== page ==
Vulnerable groups within a vulnerable population: Awareness of the A(H1N1)pdm09 pandemic and willingness to be vaccinated among pregnant women in ivory coast

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dc.contributor.author Kouassi, D.P.
dc.contributor.author Coulibaly, D.
dc.contributor.author Foster, L.
dc.contributor.author Kadjo, H.
dc.contributor.author N'Zussuouo, T.
dc.contributor.author Traoré, Y.
dc.contributor.author Chérif, D.
dc.contributor.author N'Gattia, A.K.
dc.contributor.author Thompson, M.G.
dc.date.accessioned 2019-01-08T11:14:00Z
dc.date.available 2019-01-08T11:14:00Z
dc.date.issued 2012-12
dc.identifier.other Volume 206, Issue suppl_1, Pages S114–S120
dc.identifier.other https://doi.org/10.1093/infdis/jis532
dc.identifier.uri http://ugspace.ug.edu.gh/handle/123456789/26676
dc.description.abstract Background Because little is known about attitudes toward influenza and influenza vaccine among pregnant women in West Africa, before local distribution of A(H1N1)pdm09 vaccine in Ivory Coast we assessed knowledge of the pandemic and acceptance of the A(H1N1)pdm09 vaccine in a diverse population of pregnant women.Methods A cross-sectional intercept survey of 411 pregnant women in 4 prenatal care settings was conducted during 15-28 February 2010 in Abidjan, Ivory Coast.Results The majority (64.5%) of pregnant women said they had heard of the influenza pandemic, and of these, the majority (61.3%) were aware of the A(H1N1)pdm09 vaccine. However, awareness varied significantly by clinical setting, education level, and access to media (P <. 001 for all comparisons). After adjustment for other sociodemographic factors, college-educated women were 16.8 (95% confidence interval [CI], 3.3-85.2) times as likely as women without formal education to be aware of the pandemic. After controlling for both education and demographic characteristics, women with televisions were 5 times as likely as women without television to be aware of the pandemic (adjusted odds ratio [aOR], 4.94; 95% CI, 1.34-18.17). Of those aware of the influenza pandemic, 69.8% said they would accept the A(H1N1)pdm09 vaccine while they were pregnant. Although awareness was highest in private prenatal care clinics, compared with public outpatient clinics (90.6% vs 37.5%), acceptance of vaccine was significantly lower in private settings, compared with public outpatient settings (57.3% vs 87.2%; P <. 001 for each comparison).Conclusions Gaps in knowledge about the influenza pandemic and vaccine highlight the challenges of pandemic preparedness in poorer countries, where substantial disparities in education and media access are evident. © 2012 The Author. en_US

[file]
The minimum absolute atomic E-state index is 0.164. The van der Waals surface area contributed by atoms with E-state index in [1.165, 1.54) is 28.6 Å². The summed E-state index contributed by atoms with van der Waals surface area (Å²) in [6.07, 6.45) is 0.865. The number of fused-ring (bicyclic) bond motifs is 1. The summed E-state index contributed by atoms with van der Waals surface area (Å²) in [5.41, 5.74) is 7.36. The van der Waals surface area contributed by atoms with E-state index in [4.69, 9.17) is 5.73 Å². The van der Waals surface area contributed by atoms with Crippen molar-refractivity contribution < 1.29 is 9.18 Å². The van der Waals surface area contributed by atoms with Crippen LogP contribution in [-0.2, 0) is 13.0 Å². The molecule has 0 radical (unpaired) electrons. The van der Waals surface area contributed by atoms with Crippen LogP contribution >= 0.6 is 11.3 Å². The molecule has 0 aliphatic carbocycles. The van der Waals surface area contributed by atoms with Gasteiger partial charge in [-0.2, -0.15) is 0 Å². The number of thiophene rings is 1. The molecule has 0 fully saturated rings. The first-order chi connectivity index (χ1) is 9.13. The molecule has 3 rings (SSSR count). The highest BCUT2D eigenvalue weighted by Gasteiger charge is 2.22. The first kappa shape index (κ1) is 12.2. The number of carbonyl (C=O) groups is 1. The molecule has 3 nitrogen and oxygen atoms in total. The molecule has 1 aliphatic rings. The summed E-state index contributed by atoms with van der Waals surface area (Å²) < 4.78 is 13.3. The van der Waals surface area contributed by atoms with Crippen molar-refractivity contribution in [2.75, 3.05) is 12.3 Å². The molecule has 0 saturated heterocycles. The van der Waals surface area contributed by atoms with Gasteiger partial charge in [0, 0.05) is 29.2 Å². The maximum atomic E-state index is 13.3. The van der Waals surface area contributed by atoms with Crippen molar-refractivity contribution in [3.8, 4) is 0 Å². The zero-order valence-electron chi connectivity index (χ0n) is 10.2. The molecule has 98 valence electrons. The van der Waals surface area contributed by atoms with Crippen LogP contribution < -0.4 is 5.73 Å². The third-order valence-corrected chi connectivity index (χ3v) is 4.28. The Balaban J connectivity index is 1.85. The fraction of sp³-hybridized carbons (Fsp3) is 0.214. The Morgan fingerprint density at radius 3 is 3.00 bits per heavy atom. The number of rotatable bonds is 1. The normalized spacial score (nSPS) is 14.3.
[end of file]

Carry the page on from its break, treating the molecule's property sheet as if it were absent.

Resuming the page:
dc.language.iso en en_US
dc.publisher Journal of Infectious Diseases en_US
dc.subject pregnancy en_US
dc.subject Ivory Coast en_US
dc.subject influenza en_US
dc.subject ambulatory care facilities en_US
dc.subject swine-origin influenza virus en_US
dc.subject swine influenza en_US
dc.subject vaccines en_US
dc.title Vulnerable groups within a vulnerable population: Awareness of the A(H1N1)pdm09 pandemic and willingness to be vaccinated among pregnant women in ivory coast en_US
dc.type Article en_US


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  • Epidemiology Department [254]
    The Epidemiology Department contributes to the mission of the institute through basic and applied epidemiological research on, but not limited to, malaria and other diseases of public health importance. It is also home to the Social Science Unit of the Institute, including the Health Support Centre for HIV/AIDS and other communicable and noncommunicable health problems.

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